Balloons inflate, and Smalltalk is quite associated with bal
Nicolas Cellier
2018-12-05 21:31:34 UTC
Permalink
Post by marcel.taeumel
Yet, such an infix notation for rectangle creation would not be much of an
improvement over Rectangle class >> center:extent:.
Very interesting. :-) Thoughts?
Balloons inflate, and Smalltalk is quite associated with balloons... :)
Tim J
But in this case, should deflate return the center ? (***@100 inflate: ***@30)
deflate.
I like spread because there is a kind of isotropic notion, we extend in all
directions...

The lexical field of symmetry may fit: we construct a rectangle by taking
those two vertices:
- image of aPoint by symmetry around myself,
- and aPoint.
So it's somehow a mirroring action:

centerPoint mirror: cornerPoint.
centerPoint reflect: cornerPoint.

We could also think of pivoting or unfolding in the 3rd dimension...
But I find the intention very hard to grasp... It's not obvious that the
message should answer a Rectangle rather than a Point.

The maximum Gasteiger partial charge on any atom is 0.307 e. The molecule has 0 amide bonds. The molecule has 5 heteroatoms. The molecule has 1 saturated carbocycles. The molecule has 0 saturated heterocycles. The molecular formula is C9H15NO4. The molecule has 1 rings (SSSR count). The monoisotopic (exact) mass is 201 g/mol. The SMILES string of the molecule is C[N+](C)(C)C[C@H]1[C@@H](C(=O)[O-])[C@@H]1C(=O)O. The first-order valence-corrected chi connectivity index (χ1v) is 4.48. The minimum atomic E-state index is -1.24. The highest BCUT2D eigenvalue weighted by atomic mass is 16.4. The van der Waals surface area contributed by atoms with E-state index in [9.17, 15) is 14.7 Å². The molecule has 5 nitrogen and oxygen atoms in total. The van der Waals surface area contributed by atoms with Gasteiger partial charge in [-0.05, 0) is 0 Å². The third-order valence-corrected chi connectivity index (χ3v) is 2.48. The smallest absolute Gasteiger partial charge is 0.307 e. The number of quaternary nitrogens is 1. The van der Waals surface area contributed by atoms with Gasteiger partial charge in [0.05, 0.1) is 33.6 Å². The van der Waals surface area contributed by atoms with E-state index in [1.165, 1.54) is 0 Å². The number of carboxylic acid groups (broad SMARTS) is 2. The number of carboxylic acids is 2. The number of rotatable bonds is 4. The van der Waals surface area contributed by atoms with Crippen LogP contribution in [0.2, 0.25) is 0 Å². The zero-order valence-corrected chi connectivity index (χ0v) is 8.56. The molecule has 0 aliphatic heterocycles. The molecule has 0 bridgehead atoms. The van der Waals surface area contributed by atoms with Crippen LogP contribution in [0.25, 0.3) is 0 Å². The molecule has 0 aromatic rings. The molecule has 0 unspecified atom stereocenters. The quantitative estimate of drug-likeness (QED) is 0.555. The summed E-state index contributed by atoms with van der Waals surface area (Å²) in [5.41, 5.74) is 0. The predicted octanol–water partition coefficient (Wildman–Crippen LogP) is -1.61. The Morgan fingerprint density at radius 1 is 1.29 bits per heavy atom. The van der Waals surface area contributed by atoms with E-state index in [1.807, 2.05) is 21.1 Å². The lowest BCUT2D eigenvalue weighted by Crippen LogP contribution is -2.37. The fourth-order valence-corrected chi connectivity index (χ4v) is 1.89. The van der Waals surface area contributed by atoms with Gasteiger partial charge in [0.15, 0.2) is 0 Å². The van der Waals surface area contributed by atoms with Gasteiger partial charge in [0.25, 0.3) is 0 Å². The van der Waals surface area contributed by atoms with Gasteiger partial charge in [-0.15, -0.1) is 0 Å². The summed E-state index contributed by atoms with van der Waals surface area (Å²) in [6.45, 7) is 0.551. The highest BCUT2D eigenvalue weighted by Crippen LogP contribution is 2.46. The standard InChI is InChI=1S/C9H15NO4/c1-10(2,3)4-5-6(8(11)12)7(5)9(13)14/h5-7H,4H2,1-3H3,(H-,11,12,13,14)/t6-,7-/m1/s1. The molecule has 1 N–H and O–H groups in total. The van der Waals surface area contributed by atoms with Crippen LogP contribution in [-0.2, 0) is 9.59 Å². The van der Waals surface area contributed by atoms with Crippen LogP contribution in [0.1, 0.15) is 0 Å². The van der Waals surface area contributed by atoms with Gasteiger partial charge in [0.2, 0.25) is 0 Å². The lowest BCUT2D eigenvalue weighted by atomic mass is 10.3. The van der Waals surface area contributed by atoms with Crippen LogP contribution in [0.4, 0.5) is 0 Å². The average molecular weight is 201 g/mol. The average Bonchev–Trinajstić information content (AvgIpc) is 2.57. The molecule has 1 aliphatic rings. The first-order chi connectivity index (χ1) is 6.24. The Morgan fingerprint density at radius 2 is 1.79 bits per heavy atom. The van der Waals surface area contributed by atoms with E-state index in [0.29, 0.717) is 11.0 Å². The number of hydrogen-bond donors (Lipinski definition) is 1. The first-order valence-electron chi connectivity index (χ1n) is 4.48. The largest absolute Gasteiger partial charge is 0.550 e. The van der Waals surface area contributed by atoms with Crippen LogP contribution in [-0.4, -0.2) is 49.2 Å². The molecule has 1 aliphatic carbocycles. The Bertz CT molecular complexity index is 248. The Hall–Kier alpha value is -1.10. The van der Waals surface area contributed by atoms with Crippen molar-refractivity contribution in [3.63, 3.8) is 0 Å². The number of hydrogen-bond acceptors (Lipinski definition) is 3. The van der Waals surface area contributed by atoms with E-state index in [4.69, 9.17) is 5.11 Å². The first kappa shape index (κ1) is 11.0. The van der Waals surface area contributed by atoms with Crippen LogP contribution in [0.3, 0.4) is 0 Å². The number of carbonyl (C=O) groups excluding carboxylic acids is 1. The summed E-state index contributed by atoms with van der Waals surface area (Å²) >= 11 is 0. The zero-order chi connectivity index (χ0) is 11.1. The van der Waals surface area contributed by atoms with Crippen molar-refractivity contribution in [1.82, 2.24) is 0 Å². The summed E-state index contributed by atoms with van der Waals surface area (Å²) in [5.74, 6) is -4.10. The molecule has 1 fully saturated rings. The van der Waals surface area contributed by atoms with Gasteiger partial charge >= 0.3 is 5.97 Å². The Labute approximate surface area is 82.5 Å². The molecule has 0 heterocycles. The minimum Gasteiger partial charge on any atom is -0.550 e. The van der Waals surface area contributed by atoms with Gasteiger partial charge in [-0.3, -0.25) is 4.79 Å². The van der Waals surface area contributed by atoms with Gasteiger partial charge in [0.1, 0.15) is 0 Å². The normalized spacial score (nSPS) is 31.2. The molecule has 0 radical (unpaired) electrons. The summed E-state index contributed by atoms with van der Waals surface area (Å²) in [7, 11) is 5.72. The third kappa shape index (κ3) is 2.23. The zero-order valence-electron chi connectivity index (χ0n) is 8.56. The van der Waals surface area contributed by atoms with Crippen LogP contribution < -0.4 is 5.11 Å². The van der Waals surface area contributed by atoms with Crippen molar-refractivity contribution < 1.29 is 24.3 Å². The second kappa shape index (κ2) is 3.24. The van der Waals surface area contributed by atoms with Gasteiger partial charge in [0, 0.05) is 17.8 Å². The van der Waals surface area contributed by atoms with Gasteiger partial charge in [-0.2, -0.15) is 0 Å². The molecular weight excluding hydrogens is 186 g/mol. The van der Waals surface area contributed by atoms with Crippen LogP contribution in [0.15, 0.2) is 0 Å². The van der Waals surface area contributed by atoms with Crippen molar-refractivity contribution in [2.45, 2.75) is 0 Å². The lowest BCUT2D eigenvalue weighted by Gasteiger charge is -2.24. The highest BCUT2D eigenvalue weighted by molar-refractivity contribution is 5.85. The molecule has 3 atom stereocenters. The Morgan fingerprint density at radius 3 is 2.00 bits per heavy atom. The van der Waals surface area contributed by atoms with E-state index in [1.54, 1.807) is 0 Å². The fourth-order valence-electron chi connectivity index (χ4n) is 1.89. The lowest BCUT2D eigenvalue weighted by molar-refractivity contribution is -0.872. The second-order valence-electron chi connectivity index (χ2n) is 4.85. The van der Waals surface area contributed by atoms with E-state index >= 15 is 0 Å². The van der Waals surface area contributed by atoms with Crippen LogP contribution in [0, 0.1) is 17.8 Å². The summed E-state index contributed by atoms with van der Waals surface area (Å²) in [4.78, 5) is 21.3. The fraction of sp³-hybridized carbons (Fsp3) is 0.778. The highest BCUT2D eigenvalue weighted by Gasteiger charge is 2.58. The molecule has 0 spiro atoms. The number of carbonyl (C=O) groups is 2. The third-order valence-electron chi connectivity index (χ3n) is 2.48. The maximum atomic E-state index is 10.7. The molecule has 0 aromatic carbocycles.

And the meaning of argument slipped from extent to corner which is a
different action...

I note that inflate, spread, etc... are verbs, while corner: and extent:
are nouns...
We understand corner: and extent: because we may think of them as
attributes of a Rectangle... (or just because we're used to them?)
In this case, diagonal: may fit too, but the difference with extent: is
thin, and I don't find the notion of isotropic spread in it.
In fact, diagonal: might be to vertex:vertex: what corner: is to
origin:corner: because we can define a rectangle by any of its diagonals...

Geometrically, we may also see self and extentPoint as defining the
diagonal by a center and a diameter of circumscribing circle...
So its a kind of circumExtent: that we pass to the center... Not very clear
that it will answer a Rectangle...
Jakob Reschke
2018-12-05 22:44:31 UTC
Permalink
With #extent: and #corner: we "just know" that these are for creating